Sunday, March 25, 2012

Quebradas Backcountry Scenic Byway






We drove west from Valley of Fires through the juniper studded Chupadera Mesa and the foothills of the Oscura Range to reach the Quebradas Byway about 11 miles east of San Antonio on NM 380. This is a well maintained dirt road that skirts the edge of the BLM's Sierra de las Canas Wilderness Study Area. For 24 miles it winds in between steep peaks of colorful sedimentary rock,climbs narrow ridges, and dives in and out several arroyos, until it finally brings you back down to the Rio Grande just north of Socorro. The mountains are reminiscent of Caballos near T or C, the Robledos here in Las Cruces, and the San Andres Mountains . There are many of the same Paleozoic sedimentary formations. The green shales, the gray and blue limestones,the yellow , brown and red sandstones make an extensive pallet, and I wished as I drove that I was seeing it all in the last light of a winter day instead of the bright sun of a spring afternoon. We got out and walked to one small box canyon and saw a snake's path, a tiny kinglet, a vicious,bubbly low growing cactus and bluish limestone streaked with a myriad of white calcite(or maybe quartz?) veins. The junipers were bright and it was already hot,but there were still few signs of spring. There are no trails here but almost all of the land is open to exploring. The larger arroyos we crossed( one even had flowing water) looked especially interesting. Make no mistake though, these are desert mountains, best visited between October and April.We might have been able to walk more ,but the afternoon sun soon took its toll on our very black Scottie dog. Later, as we got back in the truck and drove on ,we saw several areas of reddish sand dunes, nearly vertical sedimentary beds, and the long ,steep wall like main ridge of the Sierra de las Canas. If I lived in Socorro, I know I would be out exploring this area every winter, just like I do with the desert ranges closer to home. As it was , it was nice outing in an area, that with so many larger more well known mountain ranges nearby, is an all but forgotten little pocket of our state. I only discovered it when I happened upon an old BLM map that I had filed away.Note: The BLM has a brochure and geologic guide to this drive available online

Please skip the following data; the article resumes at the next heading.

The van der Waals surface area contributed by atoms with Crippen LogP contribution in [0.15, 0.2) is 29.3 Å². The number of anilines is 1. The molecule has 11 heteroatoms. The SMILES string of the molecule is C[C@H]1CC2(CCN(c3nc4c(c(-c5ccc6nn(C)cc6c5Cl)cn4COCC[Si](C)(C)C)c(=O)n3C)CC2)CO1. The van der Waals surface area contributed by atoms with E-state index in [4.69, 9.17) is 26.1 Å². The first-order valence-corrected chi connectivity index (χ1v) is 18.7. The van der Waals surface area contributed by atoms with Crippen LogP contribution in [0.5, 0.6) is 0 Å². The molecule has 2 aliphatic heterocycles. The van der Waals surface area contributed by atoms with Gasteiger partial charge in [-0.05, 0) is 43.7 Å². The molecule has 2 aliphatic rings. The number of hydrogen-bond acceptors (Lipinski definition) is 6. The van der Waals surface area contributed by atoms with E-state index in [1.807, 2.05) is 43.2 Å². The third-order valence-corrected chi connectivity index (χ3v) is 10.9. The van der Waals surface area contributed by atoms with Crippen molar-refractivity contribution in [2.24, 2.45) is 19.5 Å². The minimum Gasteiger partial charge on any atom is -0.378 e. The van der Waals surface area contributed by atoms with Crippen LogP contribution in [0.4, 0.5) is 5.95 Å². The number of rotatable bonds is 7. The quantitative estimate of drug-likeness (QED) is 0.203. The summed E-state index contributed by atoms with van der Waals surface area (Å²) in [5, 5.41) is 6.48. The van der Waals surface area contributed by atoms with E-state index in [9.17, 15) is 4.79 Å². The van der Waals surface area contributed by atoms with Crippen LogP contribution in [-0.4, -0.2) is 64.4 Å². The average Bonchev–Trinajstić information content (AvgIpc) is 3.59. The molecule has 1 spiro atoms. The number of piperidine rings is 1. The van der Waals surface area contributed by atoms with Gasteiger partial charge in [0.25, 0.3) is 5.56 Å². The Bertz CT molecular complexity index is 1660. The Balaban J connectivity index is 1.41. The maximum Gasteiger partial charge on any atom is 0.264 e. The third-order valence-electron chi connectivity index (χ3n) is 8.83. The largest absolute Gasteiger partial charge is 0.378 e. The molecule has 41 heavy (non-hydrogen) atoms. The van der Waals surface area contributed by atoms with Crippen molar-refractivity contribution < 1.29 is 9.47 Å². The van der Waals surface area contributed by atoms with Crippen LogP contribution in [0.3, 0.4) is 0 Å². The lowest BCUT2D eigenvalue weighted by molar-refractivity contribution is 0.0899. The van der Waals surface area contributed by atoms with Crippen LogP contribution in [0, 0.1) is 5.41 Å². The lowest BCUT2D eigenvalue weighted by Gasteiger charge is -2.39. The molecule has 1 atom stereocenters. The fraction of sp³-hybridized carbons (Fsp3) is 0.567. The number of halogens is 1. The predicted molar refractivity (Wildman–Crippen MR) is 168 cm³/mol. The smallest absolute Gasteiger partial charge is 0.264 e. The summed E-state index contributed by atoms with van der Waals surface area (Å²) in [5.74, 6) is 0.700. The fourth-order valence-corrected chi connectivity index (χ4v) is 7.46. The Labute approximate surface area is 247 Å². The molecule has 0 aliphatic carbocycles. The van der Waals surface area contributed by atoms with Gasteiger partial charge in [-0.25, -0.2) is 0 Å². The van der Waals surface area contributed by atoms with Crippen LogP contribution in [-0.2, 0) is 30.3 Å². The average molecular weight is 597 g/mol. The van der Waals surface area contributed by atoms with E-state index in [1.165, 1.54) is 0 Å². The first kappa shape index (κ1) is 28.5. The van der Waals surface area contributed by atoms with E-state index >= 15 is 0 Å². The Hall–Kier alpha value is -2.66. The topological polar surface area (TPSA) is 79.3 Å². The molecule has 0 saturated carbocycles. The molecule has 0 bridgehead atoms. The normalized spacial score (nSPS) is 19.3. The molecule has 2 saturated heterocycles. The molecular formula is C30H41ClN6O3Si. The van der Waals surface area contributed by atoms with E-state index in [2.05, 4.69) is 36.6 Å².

5 comments:

Crooked Beak said...

Just doing some research about Quebradas as I hope to visit the area this month. What I am especially looking for are sand dunes? Did you happen to notice any when you were there? Thanks.

devon said...

Yes, they were a couple of areas of rusty hued sand dunes. I'll look through my other photos to see if I took any pictures of them.

Crooked Beak said...

Okay, Thanks.

I thought I saw a clip on YouTube about Gordy's Well that looks like a really sandy area?

devon said...

No photos,but we stayed mostly on the byway route, so I know they're visible from the main road through there. I tried retracing our drive using google earth but couldn't be sure of what I was looking at.

Crooked Beak said...

Okay, that sounds good. Thanks for checking for me.

Best wishes, ...